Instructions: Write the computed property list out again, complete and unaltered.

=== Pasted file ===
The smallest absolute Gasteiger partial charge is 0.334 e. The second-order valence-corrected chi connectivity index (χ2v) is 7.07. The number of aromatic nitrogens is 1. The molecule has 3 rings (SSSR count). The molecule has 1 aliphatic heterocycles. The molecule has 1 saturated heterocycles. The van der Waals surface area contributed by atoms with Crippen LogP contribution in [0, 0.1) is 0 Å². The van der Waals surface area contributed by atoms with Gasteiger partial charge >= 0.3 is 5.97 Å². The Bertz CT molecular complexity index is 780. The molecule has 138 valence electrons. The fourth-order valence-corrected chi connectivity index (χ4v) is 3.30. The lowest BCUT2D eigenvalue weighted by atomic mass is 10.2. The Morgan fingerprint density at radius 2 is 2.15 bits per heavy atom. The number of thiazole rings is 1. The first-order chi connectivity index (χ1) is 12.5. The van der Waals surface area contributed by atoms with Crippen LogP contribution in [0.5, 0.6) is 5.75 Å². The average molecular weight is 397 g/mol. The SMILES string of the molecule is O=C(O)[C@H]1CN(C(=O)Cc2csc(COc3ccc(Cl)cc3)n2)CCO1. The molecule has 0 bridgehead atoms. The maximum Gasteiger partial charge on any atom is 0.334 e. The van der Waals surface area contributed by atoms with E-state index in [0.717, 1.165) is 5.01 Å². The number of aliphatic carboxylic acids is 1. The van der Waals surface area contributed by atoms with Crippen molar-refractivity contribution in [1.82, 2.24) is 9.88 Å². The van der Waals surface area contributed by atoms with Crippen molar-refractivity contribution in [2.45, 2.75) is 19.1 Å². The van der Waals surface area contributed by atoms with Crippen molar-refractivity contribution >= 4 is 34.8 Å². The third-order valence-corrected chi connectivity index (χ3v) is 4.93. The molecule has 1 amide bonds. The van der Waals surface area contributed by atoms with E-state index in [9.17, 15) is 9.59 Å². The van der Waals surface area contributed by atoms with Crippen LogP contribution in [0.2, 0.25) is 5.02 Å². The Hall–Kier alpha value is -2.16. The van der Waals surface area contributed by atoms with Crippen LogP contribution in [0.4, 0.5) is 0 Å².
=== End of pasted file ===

The smallest absolute Gasteiger partial charge is 0.334 e. The second-order valence-corrected chi connectivity index (χ2v) is 7.07. The number of aromatic nitrogens is 1. The molecule has 3 rings (SSSR count). The molecule has 1 aliphatic heterocycles. The molecule has 1 saturated heterocycles. The van der Waals surface area contributed by atoms with Crippen LogP contribution in [0, 0.1) is 0 Å². The van der Waals surface area contributed by atoms with Gasteiger partial charge >= 0.3 is 5.97 Å². The Bertz CT molecular complexity index is 780. The molecule has 138 valence electrons. The fourth-order valence-corrected chi connectivity index (χ4v) is 3.30. The lowest BCUT2D eigenvalue weighted by atomic mass is 10.2. The Morgan fingerprint density at radius 2 is 2.15 bits per heavy atom. The number of thiazole rings is 1. The first-order chi connectivity index (χ1) is 12.5. The van der Waals surface area contributed by atoms with Crippen LogP contribution in [0.5, 0.6) is 5.75 Å². The average molecular weight is 397 g/mol. The SMILES string of the molecule is O=C(O)[C@H]1CN(C(=O)Cc2csc(COc3ccc(Cl)cc3)n2)CCO1. The molecule has 0 bridgehead atoms. The maximum Gasteiger partial charge on any atom is 0.334 e. The van der Waals surface area contributed by atoms with E-state index in [0.717, 1.165) is 5.01 Å². The number of aliphatic carboxylic acids is 1. The van der Waals surface area contributed by atoms with Crippen molar-refractivity contribution in [1.82, 2.24) is 9.88 Å². The van der Waals surface area contributed by atoms with Crippen molar-refractivity contribution in [2.45, 2.75) is 19.1 Å². The van der Waals surface area contributed by atoms with Crippen molar-refractivity contribution >= 4 is 34.8 Å². The third-order valence-corrected chi connectivity index (χ3v) is 4.93. The molecule has 1 amide bonds. The van der Waals surface area contributed by atoms with E-state index in [9.17, 15) is 9.59 Å². The van der Waals surface area contributed by atoms with Crippen LogP contribution in [0.2, 0.25) is 5.02 Å². The Hall–Kier alpha value is -2.16. The van der Waals surface area contributed by atoms with Crippen LogP contribution in [0.4, 0.5) is 0 Å².